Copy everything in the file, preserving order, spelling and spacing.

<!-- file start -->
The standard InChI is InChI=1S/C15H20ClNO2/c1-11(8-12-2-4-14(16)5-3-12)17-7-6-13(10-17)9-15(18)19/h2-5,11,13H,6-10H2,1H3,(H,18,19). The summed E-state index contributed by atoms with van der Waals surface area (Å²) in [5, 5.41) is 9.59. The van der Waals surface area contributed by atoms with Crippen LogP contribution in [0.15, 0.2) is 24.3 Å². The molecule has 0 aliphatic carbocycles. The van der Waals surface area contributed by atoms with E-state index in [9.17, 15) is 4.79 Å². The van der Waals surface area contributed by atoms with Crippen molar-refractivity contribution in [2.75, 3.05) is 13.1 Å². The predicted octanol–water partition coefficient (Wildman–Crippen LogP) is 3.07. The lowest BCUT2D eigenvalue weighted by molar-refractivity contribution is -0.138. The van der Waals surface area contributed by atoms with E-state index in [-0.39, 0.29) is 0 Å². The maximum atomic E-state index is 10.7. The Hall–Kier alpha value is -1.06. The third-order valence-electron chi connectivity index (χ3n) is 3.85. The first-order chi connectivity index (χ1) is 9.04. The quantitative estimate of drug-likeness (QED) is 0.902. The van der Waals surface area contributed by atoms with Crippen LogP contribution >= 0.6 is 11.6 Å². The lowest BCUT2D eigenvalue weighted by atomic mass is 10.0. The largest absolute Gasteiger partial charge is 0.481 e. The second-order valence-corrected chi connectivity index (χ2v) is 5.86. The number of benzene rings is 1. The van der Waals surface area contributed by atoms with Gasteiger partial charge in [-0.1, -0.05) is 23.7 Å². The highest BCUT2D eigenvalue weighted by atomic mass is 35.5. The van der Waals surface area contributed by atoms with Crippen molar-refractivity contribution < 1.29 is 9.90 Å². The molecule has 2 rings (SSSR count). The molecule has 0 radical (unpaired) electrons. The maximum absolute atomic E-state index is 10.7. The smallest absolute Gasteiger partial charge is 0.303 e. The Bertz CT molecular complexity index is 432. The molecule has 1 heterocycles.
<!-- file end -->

The standard InChI is InChI=1S/C15H20ClNO2/c1-11(8-12-2-4-14(16)5-3-12)17-7-6-13(10-17)9-15(18)19/h2-5,11,13H,6-10H2,1H3,(H,18,19). The summed E-state index contributed by atoms with van der Waals surface area (Å²) in [5, 5.41) is 9.59. The van der Waals surface area contributed by atoms with Crippen LogP contribution in [0.15, 0.2) is 24.3 Å². The molecule has 0 aliphatic carbocycles. The van der Waals surface area contributed by atoms with E-state index in [9.17, 15) is 4.79 Å². The van der Waals surface area contributed by atoms with Crippen molar-refractivity contribution in [2.75, 3.05) is 13.1 Å². The predicted octanol–water partition coefficient (Wildman–Crippen LogP) is 3.07. The lowest BCUT2D eigenvalue weighted by molar-refractivity contribution is -0.138. The van der Waals surface area contributed by atoms with E-state index in [-0.39, 0.29) is 0 Å². The maximum atomic E-state index is 10.7. The Hall–Kier alpha value is -1.06. The third-order valence-electron chi connectivity index (χ3n) is 3.85. The first-order chi connectivity index (χ1) is 9.04. The quantitative estimate of drug-likeness (QED) is 0.902. The van der Waals surface area contributed by atoms with Crippen LogP contribution >= 0.6 is 11.6 Å². The lowest BCUT2D eigenvalue weighted by atomic mass is 10.0. The largest absolute Gasteiger partial charge is 0.481 e. The second-order valence-corrected chi connectivity index (χ2v) is 5.86. The number of benzene rings is 1. The van der Waals surface area contributed by atoms with Gasteiger partial charge in [-0.1, -0.05) is 23.7 Å². The highest BCUT2D eigenvalue weighted by atomic mass is 35.5. The van der Waals surface area contributed by atoms with Crippen molar-refractivity contribution < 1.29 is 9.90 Å². The molecule has 2 rings (SSSR count). The molecule has 0 radical (unpaired) electrons. The maximum absolute atomic E-state index is 10.7. The smallest absolute Gasteiger partial charge is 0.303 e. The Bertz CT molecular complexity index is 432. The molecule has 1 heterocycles.